1

6 am: Face the Day

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Plan to rise and hour or so earlier than everyone else. That way you can quietly enjoy a cup of coffee, get showered and dressed, and review your schedule so you don't feel frazzled when you're trying to get the kids out the door. Now is also the time to exercies—even if you're tired. Doing so now gives you more energy to tackle the day ahead. 

 

2

7 am: Wake Them Up

A light back rub might do the trick for some children, but kids who beg for “just five more minutes” probably need a loud alarm. Consider one that requires the child to perform a small task. The Puzzle Alarm Clock app (free, Android) makes kids solve puzzles to turn it off.

 

3

7:05 am: Get Them Dressed

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To make things easy, pick and lay out complete outfits with your kids the night before. Or put together a week’s worth, using hangers and clips, and arrange them in the front of the closet. For little ones, try hanging a shoe rack over the door as a sorter; fill lower pockets with socks, T-shirts and similar items



4

7:15 am: Morning Tasks (Including Making the Bed)

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Don’t skip morning chores. Even little kids can pull up a comforter and set their pillow on top. Tip: Use task charts to show kids how to get ready, step by step. Picture charts are best for little ones; you can make short lists for older children. Keep one chart in the bedroom for tasks that need to be completed there and one in the kitchen for all the rest. This strategy will help keep your brood from returning to their bedrooms and dawdling once they’ve dressed and come to breakfast.

 
 

5

7:25 am: Serve a Simple, Healthy Breakfast

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Put out a few grab-and-go options ahead of time, such as cereal, fruit and yogurt, or things that kids can quickly fix themselves. Good choices include toaster waffles, instant oatmeal and toast spread with almond butter or cream cheese.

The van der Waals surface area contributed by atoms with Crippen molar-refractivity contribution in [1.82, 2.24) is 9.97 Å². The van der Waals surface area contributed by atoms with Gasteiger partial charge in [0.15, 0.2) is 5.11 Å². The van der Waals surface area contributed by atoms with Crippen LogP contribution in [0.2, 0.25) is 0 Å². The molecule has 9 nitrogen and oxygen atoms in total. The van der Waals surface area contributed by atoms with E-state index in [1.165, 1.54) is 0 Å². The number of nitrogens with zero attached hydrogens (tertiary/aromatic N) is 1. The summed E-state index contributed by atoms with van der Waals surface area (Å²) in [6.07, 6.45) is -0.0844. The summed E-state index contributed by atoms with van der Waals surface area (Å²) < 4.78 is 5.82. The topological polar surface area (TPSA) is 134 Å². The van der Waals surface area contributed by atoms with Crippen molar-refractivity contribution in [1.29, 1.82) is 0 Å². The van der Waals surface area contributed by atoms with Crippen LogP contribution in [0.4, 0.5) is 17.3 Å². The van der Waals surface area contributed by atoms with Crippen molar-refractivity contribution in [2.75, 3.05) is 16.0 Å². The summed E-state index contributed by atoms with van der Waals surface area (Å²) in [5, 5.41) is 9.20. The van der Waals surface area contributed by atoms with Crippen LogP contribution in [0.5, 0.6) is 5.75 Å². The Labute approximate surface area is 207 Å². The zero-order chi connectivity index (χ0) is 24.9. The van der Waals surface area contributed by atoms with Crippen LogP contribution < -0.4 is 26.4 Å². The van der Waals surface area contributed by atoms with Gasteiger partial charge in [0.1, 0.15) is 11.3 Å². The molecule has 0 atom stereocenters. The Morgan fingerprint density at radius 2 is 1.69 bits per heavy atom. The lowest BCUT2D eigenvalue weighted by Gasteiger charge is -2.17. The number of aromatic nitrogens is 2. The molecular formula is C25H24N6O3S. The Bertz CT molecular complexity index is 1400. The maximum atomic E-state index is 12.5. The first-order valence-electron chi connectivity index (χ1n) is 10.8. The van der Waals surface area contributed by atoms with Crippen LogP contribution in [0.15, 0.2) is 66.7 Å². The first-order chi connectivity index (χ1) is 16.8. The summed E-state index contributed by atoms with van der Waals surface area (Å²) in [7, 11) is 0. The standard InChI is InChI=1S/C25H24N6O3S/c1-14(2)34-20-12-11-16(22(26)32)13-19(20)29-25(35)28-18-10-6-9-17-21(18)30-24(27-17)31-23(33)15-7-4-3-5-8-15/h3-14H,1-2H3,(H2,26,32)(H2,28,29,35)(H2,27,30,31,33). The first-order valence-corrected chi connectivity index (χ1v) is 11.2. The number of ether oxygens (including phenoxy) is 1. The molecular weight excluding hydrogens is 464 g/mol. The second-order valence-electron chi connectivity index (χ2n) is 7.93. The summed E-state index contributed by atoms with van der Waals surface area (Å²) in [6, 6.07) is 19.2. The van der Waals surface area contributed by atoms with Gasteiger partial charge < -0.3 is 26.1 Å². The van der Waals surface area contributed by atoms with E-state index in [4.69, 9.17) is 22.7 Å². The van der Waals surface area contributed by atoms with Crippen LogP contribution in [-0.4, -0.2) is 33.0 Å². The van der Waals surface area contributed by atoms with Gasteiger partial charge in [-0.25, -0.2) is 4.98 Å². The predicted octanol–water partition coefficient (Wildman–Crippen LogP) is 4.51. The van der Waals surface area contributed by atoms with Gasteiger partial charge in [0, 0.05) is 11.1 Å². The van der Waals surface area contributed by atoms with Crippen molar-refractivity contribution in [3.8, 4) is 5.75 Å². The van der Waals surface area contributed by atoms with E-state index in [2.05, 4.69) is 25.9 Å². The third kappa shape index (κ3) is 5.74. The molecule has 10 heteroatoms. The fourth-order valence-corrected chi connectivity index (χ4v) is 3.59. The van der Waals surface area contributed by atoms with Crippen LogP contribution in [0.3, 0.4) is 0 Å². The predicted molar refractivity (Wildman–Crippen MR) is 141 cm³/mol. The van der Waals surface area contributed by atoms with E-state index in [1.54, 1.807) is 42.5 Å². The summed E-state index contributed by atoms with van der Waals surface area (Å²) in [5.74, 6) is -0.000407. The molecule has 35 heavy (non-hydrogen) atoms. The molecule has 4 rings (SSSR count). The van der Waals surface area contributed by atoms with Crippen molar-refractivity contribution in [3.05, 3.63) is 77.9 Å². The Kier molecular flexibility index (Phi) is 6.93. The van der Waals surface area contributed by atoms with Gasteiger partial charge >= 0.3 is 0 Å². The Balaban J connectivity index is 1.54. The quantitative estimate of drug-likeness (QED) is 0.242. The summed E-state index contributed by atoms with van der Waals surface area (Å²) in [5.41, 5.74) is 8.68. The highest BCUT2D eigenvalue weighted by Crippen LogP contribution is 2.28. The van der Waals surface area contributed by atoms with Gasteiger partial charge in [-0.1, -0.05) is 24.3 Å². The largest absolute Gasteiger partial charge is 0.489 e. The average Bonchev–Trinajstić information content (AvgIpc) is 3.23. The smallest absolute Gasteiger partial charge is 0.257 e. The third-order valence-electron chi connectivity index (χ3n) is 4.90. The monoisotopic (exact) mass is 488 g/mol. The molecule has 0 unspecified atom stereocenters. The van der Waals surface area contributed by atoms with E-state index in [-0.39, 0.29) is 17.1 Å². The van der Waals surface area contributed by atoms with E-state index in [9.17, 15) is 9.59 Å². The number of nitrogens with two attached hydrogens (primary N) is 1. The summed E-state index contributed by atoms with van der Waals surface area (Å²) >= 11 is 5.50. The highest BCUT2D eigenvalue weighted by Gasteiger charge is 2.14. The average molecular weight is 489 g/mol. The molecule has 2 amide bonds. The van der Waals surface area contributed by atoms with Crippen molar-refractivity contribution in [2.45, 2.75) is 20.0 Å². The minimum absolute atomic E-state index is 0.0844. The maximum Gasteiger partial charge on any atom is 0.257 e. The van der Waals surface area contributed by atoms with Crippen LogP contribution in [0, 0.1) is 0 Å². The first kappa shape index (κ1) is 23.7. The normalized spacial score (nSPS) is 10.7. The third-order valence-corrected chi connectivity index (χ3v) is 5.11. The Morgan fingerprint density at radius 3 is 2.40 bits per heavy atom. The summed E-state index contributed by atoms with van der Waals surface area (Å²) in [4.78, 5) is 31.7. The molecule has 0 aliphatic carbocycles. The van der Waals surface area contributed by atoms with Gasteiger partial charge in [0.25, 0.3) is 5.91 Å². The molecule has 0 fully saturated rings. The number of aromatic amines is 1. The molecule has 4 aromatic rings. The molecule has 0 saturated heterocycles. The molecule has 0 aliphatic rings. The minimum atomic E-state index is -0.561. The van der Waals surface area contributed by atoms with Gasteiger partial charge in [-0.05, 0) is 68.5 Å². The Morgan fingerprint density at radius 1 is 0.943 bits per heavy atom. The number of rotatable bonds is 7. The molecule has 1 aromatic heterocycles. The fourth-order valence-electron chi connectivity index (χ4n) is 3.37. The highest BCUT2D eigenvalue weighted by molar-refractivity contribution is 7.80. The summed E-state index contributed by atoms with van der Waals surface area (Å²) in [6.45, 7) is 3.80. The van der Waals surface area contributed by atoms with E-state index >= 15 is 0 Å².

6

7:40 am: Break the Bathroom Bottleneck

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Place toothbrushes, toothpaste, hairbrushes and hair accessories in easy-to-reach cups and baskets in the bathroom, labeled with each child’s name. When the items are clearly marked, kids won’t end up squabbling over what they need. 

 

7

8 am: Leave On Time

Put up a list in the foyer with all the items your children need to remember to take with them each school day: backpack, lunch, gym clothes, musical instrument. Have the kids check off each item prior to leaving

 

8

3 pm: Unpack the Minute They Get Home

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Have them empty and sort their backpacks and place their action folders in an in-box near the door. While they’re doing homework, go through each folder, marking upcoming school events on your calendar and checking for permission slips that need signing. Tip: Buy each child a plastic two-pocket “action folder.” Label one side take home and one side take to school. Make sure that you deal with all papers in the first pocket, that everything that needs to go back to school is placed in the second pocket and that the folder is stowed in the backpack before bedtime